Eating at Woodstock's osteria pane e salute is one of those things you should do before you die, at least if you're a Vermont foodie or wine lover. Owners Deirdre Heekin and Caleb Barber have an alchemical touch, and soon you'll have another way to sample it: Orleans, an herb-infused artisinal wine that springs from their collaboration with Eleanor and Albert Léger of Eden Ice Cider.
At pane e salute, Barger creates simple yet elegant dishes from the ingredients offered by local farms, by foragers, or grown in the couple's Barnard backyard. So it's little surprise they've had their hands in one of our first uber-local aperitifs, using concentrated apple cider from the Légers and herbs from Zach Woods Herb Farm in Hyde Park.
Orleans, named for the Vermont town, is honey-colored in the glass. And though there is a small dose of honey on the palate, it's not overly sweet — it's more akin to drinking a dewy field, herbaceous, slightly tart and with a hint of licorice. What initially seems like a tangle of herbs on the nose is actually just anise and basil, both of which had a week's worth of contact with the apple wine fermented by the Légers.
Orleans was bottled and labeled this week, and at the launch party Tuesday, the hosts offered a spread of Asian-inspired dishes for pairing (shrimp with fermented black beans, marinated tofu, braised bok choy). The restaurant filled slowly, with friends and colleagues cooing over the libations. Heekin offered Orleans three ways — straight up (and slightly chilled); over ice with some Prosecco and a spritz of lime; and in a Boule de Neige, with cream, simple syrup, lemon, lime, egg whites, and mint. Each had its own appeal, though I was partial to the Prosecco cocktail, which showed off the delicate flavors without disguising them. On a steamy summer afternoon, it could sub for Lillet or a Pimm's and lemonade.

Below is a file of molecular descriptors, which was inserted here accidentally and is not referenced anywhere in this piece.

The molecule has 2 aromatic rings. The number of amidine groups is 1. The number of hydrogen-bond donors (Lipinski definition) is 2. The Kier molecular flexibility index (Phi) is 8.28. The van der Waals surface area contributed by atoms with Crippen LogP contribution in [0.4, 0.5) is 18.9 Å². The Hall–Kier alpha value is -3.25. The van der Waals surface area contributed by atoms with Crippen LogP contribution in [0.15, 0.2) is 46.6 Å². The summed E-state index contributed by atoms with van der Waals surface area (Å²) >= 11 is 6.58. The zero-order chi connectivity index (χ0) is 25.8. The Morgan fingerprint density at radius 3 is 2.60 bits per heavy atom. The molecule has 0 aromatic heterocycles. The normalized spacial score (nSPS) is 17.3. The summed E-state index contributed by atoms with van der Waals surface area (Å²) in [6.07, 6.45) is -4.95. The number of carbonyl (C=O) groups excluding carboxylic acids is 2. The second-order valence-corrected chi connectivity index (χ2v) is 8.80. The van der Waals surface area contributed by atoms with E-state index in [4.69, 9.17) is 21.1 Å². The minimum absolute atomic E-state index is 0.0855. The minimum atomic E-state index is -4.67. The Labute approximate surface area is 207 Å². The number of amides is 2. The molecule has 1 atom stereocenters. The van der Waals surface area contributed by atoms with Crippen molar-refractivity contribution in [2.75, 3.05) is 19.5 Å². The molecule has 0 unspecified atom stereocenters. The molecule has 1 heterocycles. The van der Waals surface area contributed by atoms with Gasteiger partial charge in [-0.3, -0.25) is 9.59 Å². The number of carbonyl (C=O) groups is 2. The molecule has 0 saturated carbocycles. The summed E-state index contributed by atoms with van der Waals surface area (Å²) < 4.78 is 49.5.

Orleans' first bottling is only 1300 bottles, and though it's not for sale anywhere just yet it should start appearing soon, for about $30 a bottle. At 15.5 percent alcohol, it can land on the bars of restaurateurs licensed for beer and wine but not for spirits. This was a deliberate stroke.
Deirdre Heekin plans to stay pretty busy through the year: this summer, she'll begin rolling out a line of artisinal wines from her own vineyard, La Garagista; she's also partnering with Rafael Flores of Artisinal Cellars to select European wines for import. Prost!